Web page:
Sarah - A much shorter cover-up this time, which is to be expected with half the episode taking place in the past. Apparently, though, people remember parts of the alternate realities Stuart Mosley's Trouble caused to take place, which is an interesting manifestation of that Trouble. Methane gas causes hallucinations now! We had no idea. (Technically it causes amnesia, but most people are unlikely to double-check that.) Interesting to note that the DPW in Haven is contributing to the cover-up again; who works there? (Kitty bets Dwight. I would haul out the jar with the surprised face if so.) Also interesting that they pulled a random high school teacher for the rest of the quotes. Either they're trying to keep the usual suspects out of the spotlight, or Patterson is Troubled/aware of the Troubles, or both. He doesn't appear on our index list or in the list of the Troubled from Sins of the Fathers, so inconclusive on that front. Secondary story that the Haven Shore Club will be throwing a 1950s-themed party, complete with snark about post-1960 currency and I cannot facepalm enough for this one.

Burned - Excuse us while we facepalm at the primary cover story. Oh Duke. Oh Teagues. Oh everyone. Dress Like A Pirate Day is still a good excuse, it builds on Duke's reputation as the impetuous ex-criminal (really he swears) scoundrel who never really means to hurt anyone, etc. It encourages people to view him as harmless when he's anything but, though he is generally well-meaning. (Unless you're trying to hurt one of the people he cares about.) Contains some predictable self-deprecating talk where again, you can about see the expansive hand gestures to match his words. Secondary story on the Looking Glass Florist. Is now a good time to mutter about all of Haven being through the looking glass? We thought so. Julienne Pate goes in the notes as a member of the Guard or a family member of someone in it. A great deal of talk about blending into the background and looking pretty and focus on appearances that mesh well with your surroundings, from her. There Is No Coded Message Here, What Are You Talking About.

Last Goodbyes - Hey, it's that old chestnut the gas leak again! And this time there's some talk about getting people to look into the infrastructure, yadda yadda concerned citizens, oh HELLO Dwight. The city's growing and there will have to be some changes "starting with the roots," is THAT so. That doesn't sound ominous. Or like he's still working for the Guard. Really, nothing good is coming out of this story at-fucking-all. We are less than pleased. Secondary story on the local rec leagues, specifically the basketball one, which is presumably more Doylist than anything since frankly at this point I'd be surprised if Audrey or Nathan were giving the Teagues anything more than they had to for cover stories. We've got the North Haven Rams (ha ha North ha ha very funny) and the East Haven Demons, and I'm not sure if that's intended to be anything meaningful but we'll keep an eye on it all the same.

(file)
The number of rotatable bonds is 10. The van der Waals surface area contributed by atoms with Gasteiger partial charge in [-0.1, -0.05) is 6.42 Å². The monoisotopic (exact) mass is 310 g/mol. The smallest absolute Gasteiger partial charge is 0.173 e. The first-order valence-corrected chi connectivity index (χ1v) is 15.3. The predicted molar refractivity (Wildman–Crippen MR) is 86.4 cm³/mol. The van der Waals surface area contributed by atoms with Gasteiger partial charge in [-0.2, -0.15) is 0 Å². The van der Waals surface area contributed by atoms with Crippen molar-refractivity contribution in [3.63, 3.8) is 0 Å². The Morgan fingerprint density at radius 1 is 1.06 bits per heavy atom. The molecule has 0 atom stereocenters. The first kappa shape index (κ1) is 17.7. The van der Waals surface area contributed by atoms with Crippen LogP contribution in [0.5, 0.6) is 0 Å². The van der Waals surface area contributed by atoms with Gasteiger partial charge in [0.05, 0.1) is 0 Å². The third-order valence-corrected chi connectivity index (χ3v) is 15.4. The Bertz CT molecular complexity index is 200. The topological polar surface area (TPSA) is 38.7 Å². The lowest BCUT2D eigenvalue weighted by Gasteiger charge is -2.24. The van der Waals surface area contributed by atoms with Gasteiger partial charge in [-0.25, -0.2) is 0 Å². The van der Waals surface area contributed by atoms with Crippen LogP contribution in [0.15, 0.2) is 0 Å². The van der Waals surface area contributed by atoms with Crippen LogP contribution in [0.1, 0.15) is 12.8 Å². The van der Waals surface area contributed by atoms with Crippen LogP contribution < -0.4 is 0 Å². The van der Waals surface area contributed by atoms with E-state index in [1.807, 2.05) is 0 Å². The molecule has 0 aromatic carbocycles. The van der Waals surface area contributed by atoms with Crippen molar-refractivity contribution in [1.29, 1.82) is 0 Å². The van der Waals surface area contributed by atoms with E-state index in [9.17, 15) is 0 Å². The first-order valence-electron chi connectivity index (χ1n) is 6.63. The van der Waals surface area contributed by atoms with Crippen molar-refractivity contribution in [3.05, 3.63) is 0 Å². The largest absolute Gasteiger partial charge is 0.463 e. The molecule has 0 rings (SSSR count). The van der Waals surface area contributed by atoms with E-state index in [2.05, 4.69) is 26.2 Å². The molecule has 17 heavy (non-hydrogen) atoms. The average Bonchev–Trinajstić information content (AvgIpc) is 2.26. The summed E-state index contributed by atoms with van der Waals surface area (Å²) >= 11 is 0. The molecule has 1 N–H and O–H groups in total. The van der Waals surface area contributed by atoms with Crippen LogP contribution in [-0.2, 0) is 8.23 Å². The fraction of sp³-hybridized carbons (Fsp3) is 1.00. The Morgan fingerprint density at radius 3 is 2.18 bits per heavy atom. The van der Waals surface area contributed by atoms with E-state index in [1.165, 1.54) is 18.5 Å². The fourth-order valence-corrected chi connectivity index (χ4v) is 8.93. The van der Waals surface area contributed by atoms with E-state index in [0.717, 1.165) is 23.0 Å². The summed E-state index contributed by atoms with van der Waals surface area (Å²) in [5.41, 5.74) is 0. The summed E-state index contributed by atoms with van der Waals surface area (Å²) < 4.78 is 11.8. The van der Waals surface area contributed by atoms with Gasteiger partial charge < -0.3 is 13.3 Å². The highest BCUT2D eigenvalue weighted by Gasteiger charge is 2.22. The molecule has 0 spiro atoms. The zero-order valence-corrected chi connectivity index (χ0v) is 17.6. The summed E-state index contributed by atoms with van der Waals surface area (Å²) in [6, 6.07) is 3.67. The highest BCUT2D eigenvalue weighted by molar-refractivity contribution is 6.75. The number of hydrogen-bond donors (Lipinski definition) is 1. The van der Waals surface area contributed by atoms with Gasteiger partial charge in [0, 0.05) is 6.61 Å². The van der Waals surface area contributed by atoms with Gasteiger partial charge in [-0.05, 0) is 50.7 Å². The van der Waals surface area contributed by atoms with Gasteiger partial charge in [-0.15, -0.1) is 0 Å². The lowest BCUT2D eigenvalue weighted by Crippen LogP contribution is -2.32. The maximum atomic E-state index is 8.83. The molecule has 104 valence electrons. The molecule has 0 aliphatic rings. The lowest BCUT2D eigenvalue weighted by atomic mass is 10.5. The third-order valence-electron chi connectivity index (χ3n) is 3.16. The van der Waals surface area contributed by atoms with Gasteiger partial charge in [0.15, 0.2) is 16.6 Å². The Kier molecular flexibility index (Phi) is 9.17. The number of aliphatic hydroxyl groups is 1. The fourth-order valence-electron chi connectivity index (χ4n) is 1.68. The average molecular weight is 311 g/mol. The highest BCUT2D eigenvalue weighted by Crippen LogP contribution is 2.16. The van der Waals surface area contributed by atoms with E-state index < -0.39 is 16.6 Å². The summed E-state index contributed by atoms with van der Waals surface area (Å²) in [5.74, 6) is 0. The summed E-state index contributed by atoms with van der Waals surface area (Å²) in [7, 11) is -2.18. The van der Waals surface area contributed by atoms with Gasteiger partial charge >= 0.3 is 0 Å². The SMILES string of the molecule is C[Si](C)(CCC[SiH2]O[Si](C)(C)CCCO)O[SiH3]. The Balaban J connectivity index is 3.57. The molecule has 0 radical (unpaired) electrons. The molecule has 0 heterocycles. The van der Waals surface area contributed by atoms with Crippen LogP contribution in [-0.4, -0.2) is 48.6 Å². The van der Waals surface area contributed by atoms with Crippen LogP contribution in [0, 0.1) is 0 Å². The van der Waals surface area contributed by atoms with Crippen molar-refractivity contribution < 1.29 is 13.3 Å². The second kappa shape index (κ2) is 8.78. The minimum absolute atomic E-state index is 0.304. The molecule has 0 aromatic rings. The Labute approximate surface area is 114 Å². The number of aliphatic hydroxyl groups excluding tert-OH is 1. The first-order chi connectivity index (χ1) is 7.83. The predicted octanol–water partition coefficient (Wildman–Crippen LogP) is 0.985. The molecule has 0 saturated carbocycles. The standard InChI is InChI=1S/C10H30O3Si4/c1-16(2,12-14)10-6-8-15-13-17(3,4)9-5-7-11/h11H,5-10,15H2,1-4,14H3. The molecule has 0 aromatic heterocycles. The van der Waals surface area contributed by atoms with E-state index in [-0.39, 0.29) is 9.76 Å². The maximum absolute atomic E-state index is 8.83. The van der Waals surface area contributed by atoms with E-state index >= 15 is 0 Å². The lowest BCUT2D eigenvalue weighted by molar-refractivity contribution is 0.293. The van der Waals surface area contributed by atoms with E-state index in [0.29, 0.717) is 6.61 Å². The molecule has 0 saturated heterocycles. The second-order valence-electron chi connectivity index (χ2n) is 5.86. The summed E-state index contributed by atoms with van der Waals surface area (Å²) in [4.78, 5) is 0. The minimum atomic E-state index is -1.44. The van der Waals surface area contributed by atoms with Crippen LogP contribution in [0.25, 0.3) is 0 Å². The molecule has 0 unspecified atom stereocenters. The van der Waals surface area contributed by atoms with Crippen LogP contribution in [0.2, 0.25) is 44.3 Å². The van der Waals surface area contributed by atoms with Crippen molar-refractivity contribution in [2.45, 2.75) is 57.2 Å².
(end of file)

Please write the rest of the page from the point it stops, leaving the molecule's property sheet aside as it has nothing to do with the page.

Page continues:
Wednesday, November 14, 2012

Meta Concepts: Rule of Three

By now you've heard us reference the Rule of Three so often it's become a drinking game (which we'll suspend for the duration of this essay because we love you and your livers), but for those of you who don't hail from our particular sub-sector of geekdom you might not be familiar with it. Or you might, but not in that phrasing. What we mean by "Rule of Three" is simply this: a design flaw/feature of human brains is to see patterns in things, and many of those patterns are numerical. Significant numbers feature heavily in fiction, whether written or oral tradition or visual; indeed, they can feature heavily in real life when people seek out meaning in the numbers or numbers of things in their lives. For the purposes of storytelling, though, the significant numbers are generally limited to seven, five, four, and three. And for the purposes of today's essay, we'll be dealing with the number three.

The Rule of Three is one of the simplest storytelling devices: repetition in threes to emphasize the importance of a thing, group, or concept. It appears in many cultures (most of them western European, but not all), religions, and bodies of work. For religious forms you have the Holy Trinity, the Maiden Mother and Crone, three Wise Men/Kings, three Marys at the crucifixion, three pilgrimage holidays (Pesach, Shavuot, Sukkot), Abraham Isaac and Jacob. For popular fiction you have the Three Musketeers, Han Luke and Leia, Larry Moe and Curly, the Billy Goats Gruff, the three witches in Macbeth. On and on you can find this in works both serious and less so, such as Monty Python and the Holy Grail ("Three shall be the number of the counting, and the number of the counting shall be three!"). Terry Gilliam was an accomplished Arthurian scholar, he knew what he was talking about! Well, most of the time. Even in psychology and philosophy you have the Freudian concepts of the Id, Ego, and Superego, as well as the Kant or Hegelian or whoever first devised it (there's some argument about that) dialectic: thesis, antithesis, synthesis. I'll go into more on that later. We have the saying that once is chance, twice is coincidence, but three times is enemy action or conspiracy or whatever you want to call it. Even that, there, you see what I did in that last sentence? Three things make a pattern.